<p class="canvas-atom canvas-text Mb(1.0em) Mb(0)–sm Mt(0.8em)–sm" type="text" content="Only until recently have more cyclical areas of the market begun to catch bids. So if anything, Goldman’s upgrade lends validity to a move in markets that hasn’t gotten a ton of attention. Prior to Wednesday’s session, the Dow Jones Transportation Average had risen for 10 straight sessions. The index has quietly outperformed the S&P 500 and Nasdaq Composite this past month (see chart above), according to Yahoo Finance Premium data.” data-reactid=”32″>Only until recently have more cyclical areas of the market begun to catch bids. So if anything, Goldman’s upgrade lends validity to a move in markets that hasn’t gotten a ton of attention. Prior to Wednesday’s session, the Dow Jones Transportation Average had risen for 10 straight sessions. The index has quietly outperformed the S&P 500 and Nasdaq Composite this past month (see chart above), according to Yahoo Finance Premium data.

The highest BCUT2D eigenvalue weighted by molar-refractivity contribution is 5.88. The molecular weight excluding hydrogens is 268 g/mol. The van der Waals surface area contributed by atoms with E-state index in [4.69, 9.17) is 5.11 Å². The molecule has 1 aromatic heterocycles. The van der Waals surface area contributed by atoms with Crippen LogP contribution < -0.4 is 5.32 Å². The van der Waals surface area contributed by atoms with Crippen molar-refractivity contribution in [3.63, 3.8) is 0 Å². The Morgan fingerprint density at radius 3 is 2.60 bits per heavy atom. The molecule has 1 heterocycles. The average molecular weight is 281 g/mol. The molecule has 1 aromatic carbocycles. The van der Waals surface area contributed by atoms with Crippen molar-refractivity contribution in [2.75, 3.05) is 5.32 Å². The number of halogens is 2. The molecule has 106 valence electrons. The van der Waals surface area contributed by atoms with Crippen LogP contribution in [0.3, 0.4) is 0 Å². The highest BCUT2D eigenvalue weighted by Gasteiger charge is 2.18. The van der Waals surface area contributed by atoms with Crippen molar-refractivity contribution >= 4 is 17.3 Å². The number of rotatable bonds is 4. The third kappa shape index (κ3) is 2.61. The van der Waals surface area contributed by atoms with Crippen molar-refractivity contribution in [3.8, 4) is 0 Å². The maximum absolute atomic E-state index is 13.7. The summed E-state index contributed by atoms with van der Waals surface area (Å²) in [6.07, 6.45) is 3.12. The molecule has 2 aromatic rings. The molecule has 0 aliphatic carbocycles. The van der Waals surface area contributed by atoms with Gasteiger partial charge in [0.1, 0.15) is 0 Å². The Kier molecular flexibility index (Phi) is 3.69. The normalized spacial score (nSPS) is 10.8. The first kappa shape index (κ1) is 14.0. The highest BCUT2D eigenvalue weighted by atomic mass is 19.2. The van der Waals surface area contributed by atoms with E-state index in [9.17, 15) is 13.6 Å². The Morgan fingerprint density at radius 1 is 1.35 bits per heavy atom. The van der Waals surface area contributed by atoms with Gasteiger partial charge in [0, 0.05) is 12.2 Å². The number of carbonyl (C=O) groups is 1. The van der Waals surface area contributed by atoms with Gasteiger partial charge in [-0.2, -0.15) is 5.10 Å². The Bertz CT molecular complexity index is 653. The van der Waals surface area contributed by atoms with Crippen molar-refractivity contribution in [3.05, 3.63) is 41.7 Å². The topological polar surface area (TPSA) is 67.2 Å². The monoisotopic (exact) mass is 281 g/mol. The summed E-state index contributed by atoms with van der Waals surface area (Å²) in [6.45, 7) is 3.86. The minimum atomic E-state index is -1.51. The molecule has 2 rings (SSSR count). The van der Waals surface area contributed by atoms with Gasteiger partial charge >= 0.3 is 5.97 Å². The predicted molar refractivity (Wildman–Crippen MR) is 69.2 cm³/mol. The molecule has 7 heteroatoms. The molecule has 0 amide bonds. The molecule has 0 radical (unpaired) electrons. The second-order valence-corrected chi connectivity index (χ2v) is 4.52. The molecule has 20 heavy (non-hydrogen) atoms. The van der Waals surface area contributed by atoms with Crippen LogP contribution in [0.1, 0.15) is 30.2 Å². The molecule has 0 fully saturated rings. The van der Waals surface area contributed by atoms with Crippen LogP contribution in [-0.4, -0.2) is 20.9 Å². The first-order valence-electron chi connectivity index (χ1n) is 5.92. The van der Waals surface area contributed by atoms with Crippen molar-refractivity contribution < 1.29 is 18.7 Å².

Not everyone on Wall Street is sold just yet on Goldman’s call.